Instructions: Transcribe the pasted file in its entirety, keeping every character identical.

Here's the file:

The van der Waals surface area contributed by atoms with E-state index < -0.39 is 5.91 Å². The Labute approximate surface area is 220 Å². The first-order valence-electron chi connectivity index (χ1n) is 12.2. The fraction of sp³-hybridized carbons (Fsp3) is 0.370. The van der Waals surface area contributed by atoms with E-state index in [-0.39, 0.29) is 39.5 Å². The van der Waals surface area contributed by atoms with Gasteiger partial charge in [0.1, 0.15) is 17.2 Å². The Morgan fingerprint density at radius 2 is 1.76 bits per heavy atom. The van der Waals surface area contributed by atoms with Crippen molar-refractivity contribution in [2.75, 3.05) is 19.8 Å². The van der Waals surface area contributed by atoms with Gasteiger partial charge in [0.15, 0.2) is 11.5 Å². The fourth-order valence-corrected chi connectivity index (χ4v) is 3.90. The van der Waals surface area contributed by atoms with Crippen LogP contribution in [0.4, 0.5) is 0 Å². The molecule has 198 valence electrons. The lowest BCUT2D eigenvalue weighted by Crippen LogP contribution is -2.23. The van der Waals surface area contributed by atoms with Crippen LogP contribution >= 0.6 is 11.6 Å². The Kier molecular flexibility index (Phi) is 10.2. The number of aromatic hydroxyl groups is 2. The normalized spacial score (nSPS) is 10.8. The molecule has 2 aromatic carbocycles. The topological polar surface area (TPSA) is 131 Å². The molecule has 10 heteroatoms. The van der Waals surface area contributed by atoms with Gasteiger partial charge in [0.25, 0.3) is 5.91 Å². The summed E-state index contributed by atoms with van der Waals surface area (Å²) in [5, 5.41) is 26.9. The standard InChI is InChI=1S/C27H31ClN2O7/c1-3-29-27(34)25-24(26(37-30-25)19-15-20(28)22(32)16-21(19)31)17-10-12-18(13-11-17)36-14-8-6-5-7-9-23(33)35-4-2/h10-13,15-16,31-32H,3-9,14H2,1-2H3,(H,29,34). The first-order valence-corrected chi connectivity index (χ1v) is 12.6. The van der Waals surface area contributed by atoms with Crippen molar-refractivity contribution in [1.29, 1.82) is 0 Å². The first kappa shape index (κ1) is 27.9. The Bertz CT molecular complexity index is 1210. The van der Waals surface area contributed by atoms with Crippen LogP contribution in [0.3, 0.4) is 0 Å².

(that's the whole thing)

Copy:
The van der Waals surface area contributed by atoms with E-state index < -0.39 is 5.91 Å². The Labute approximate surface area is 220 Å². The first-order valence-electron chi connectivity index (χ1n) is 12.2. The fraction of sp³-hybridized carbons (Fsp3) is 0.370. The van der Waals surface area contributed by atoms with E-state index in [-0.39, 0.29) is 39.5 Å². The van der Waals surface area contributed by atoms with Gasteiger partial charge in [0.1, 0.15) is 17.2 Å². The Morgan fingerprint density at radius 2 is 1.76 bits per heavy atom. The van der Waals surface area contributed by atoms with Crippen molar-refractivity contribution in [2.75, 3.05) is 19.8 Å². The van der Waals surface area contributed by atoms with Gasteiger partial charge in [0.15, 0.2) is 11.5 Å². The fourth-order valence-corrected chi connectivity index (χ4v) is 3.90. The van der Waals surface area contributed by atoms with Crippen LogP contribution in [0.4, 0.5) is 0 Å². The molecule has 198 valence electrons. The lowest BCUT2D eigenvalue weighted by Crippen LogP contribution is -2.23. The van der Waals surface area contributed by atoms with Crippen LogP contribution >= 0.6 is 11.6 Å². The Kier molecular flexibility index (Phi) is 10.2. The number of aromatic hydroxyl groups is 2. The normalized spacial score (nSPS) is 10.8. The molecule has 2 aromatic carbocycles. The topological polar surface area (TPSA) is 131 Å². The molecule has 10 heteroatoms. The van der Waals surface area contributed by atoms with Gasteiger partial charge in [0.25, 0.3) is 5.91 Å². The summed E-state index contributed by atoms with van der Waals surface area (Å²) in [5, 5.41) is 26.9. The standard InChI is InChI=1S/C27H31ClN2O7/c1-3-29-27(34)25-24(26(37-30-25)19-15-20(28)22(32)16-21(19)31)17-10-12-18(13-11-17)36-14-8-6-5-7-9-23(33)35-4-2/h10-13,15-16,31-32H,3-9,14H2,1-2H3,(H,29,34). The first-order valence-corrected chi connectivity index (χ1v) is 12.6. The van der Waals surface area contributed by atoms with Crippen molar-refractivity contribution in [1.29, 1.82) is 0 Å². The first kappa shape index (κ1) is 27.9. The Bertz CT molecular complexity index is 1210. The van der Waals surface area contributed by atoms with Crippen LogP contribution in [0.3, 0.4) is 0 Å².